Many had hoped that when India gained independence from British rule 70 years ago, its local leaders would carry on in the forward-thinking direction that their colonial masters had instituted – one that should have ushered in a new era of development as a free nation. But 70 years later, we continue to witness a country that is progressing in a fashion, but nevertheless persistently in conflict with a multitude of societal problems, enormous ingrained poverty and shocking economic disparity – and a sense now of degenerating back to its tribal and irrational past that predates its founding
Much of India’s problems are cultural coupled with a conflicting dynamism that just can’t seem to work in harmony – with 645 distinct tribes that adhere to separate belief systems and superstitions – all of which are rooted in a primaeval past. Recent events in Indian socio-political life document these missteps which have now defined the new norm of Indian politics and decision-making rhetoric. It is for this reason why we argue that India has been kept perennially poor and diseased – thanks to the socio-political ineptitude that its current leaders seem oblivious to acknowledge, let alone address. Independent thinkers or those who dare to speak out invariably meet with a sticky end.
Last year, on November 8, 2016, Prime Minister Modi abruptly announced the demonetisation of all 500 and 1000 banknotes of the Mahatma Gandhi series. What the Indian government had hoped for with the demonetisation of the Rupee – to curtail the shadow economy and crack down on the use of illicit and counterfeit cash turned out to be what others had feared. It was an executive action that lacked planning and foresight and got millions lining up at banks to convert their cash into legal tender. This utter stupidity rolled back the Indian economy into oblivion as the government had not prepared for a country where 95% of consumer transactions remain in cash.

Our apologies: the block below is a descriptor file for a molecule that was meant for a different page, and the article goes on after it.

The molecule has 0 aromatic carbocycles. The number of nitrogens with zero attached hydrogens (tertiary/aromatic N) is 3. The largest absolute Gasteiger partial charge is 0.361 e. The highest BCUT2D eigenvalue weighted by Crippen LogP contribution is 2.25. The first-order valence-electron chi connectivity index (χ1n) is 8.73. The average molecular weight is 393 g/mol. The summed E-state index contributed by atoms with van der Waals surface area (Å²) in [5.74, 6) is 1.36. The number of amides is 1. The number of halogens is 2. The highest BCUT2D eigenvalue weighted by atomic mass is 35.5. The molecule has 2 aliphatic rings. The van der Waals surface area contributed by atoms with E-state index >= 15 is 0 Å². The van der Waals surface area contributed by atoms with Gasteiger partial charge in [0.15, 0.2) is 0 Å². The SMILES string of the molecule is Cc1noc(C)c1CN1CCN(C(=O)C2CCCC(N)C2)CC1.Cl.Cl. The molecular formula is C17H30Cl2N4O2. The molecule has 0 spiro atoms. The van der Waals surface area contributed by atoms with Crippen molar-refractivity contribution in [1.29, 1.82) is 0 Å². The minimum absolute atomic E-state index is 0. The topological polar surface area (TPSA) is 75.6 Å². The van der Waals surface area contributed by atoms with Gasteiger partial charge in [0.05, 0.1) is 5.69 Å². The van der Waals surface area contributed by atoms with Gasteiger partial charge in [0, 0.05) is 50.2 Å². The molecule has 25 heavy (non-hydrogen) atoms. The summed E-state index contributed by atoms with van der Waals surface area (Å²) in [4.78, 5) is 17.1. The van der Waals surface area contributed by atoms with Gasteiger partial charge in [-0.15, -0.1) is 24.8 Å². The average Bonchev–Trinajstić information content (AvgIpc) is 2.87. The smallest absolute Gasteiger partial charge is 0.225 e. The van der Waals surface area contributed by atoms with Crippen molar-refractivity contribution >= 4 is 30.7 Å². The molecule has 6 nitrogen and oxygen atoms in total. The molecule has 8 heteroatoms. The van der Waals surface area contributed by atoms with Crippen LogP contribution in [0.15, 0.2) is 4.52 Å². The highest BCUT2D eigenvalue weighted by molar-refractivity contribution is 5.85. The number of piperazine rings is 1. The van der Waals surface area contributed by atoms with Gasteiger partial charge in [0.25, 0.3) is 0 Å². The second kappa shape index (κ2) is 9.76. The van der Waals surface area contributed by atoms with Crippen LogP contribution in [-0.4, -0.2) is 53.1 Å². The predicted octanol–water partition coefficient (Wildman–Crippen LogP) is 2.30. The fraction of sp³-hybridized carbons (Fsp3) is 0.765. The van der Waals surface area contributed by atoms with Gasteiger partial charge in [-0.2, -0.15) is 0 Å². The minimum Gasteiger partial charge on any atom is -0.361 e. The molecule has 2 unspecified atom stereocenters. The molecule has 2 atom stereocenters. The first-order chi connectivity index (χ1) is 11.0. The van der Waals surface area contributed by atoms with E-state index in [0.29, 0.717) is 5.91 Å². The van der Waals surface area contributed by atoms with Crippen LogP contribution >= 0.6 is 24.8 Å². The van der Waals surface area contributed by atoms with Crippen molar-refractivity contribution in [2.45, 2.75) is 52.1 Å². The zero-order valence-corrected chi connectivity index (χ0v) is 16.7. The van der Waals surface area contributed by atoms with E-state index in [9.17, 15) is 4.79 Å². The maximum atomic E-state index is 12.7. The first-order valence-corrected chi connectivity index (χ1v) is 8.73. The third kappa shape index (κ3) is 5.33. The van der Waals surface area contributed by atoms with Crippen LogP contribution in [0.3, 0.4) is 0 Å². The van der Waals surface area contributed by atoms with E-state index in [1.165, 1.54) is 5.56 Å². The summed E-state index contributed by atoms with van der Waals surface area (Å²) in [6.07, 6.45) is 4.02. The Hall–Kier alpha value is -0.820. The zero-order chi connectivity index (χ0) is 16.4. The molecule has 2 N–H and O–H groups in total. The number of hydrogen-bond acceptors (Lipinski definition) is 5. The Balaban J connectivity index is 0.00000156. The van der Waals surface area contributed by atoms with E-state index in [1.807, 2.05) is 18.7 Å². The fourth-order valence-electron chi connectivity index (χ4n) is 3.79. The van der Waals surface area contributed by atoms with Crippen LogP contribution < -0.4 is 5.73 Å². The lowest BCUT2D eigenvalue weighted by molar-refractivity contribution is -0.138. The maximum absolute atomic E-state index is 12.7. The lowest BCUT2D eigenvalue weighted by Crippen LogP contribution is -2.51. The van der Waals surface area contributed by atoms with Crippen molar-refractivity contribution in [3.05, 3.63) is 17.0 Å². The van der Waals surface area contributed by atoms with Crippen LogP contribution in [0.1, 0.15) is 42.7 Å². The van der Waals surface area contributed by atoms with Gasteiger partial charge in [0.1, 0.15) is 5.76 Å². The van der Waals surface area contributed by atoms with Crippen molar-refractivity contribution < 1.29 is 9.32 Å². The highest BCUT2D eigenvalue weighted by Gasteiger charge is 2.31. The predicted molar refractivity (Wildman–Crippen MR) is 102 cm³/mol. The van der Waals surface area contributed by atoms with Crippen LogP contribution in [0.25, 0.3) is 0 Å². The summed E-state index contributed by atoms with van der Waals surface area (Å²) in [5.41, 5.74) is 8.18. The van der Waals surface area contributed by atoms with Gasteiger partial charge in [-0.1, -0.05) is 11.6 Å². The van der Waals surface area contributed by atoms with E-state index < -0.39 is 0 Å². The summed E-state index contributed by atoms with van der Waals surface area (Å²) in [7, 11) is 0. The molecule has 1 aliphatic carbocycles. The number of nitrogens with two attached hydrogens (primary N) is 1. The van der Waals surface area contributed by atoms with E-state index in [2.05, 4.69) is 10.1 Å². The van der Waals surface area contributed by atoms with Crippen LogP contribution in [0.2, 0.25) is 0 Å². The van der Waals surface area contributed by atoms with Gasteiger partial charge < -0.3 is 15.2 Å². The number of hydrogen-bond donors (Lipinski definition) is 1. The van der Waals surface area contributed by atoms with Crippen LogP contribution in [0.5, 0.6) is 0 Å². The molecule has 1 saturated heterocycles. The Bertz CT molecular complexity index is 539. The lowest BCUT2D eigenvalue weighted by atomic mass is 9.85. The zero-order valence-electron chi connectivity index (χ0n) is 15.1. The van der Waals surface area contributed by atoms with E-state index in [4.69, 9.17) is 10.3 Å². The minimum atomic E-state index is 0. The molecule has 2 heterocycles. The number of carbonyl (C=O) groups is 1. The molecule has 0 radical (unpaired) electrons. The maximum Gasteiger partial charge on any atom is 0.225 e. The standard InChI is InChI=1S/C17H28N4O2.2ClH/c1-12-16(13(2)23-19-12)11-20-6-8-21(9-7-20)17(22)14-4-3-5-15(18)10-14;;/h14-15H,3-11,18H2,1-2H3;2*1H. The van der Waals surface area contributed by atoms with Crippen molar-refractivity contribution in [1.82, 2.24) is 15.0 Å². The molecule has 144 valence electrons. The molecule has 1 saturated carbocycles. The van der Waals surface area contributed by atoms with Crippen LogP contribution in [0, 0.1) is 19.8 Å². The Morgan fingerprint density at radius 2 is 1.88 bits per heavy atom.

Because of the tribal and sectarian divide in Indian politics – there were no consultations among its parliament members: the Rajya Sabha (Council of States) and the Lok Sabha (House of the People).
Little discussion was made with banks or economists – with only a few up among the ruling elite hi-jacking the knee-jerk move on behalf of 1.3 billion people (and yes, these are the same people who control India's nuclear button).
Siphoning off these banknotes into demonetisation reared the economy into a state of trauma – with millions jobless as employers had no cash to pay for salaries; micro entrepreneurs into bankruptcy with no available funds for capital and input costs; and a consumer economy into partial disintegration, leaving buyers with no money to exchange for goods and services.
An Indian leadership that is not aligned to reflect the underlying character of India’s society will have to be the unpleasant genie in the bottle bringing havoc and instigating conflict, rather than allowing for a bright Indian future. The British colonialists had seen this and in effect set the standard that had positively affected Indian society. In doing so, its colonial masters integrated the tribes under one empire and one rule that always dealt to “communicate” conflict with a democratic and rational demeanour.
Modi and recent Indian events are nothing but symptomatic of the malaise that the nation is going back to a medieval, violent and superstitious precedent or until it tears itself apart on regional religious and sectarian lines. The future of India in our view is troublesome to say the least. Despite all the hoopla, we do not buy the argument of an economic power to rival China, and nor should you.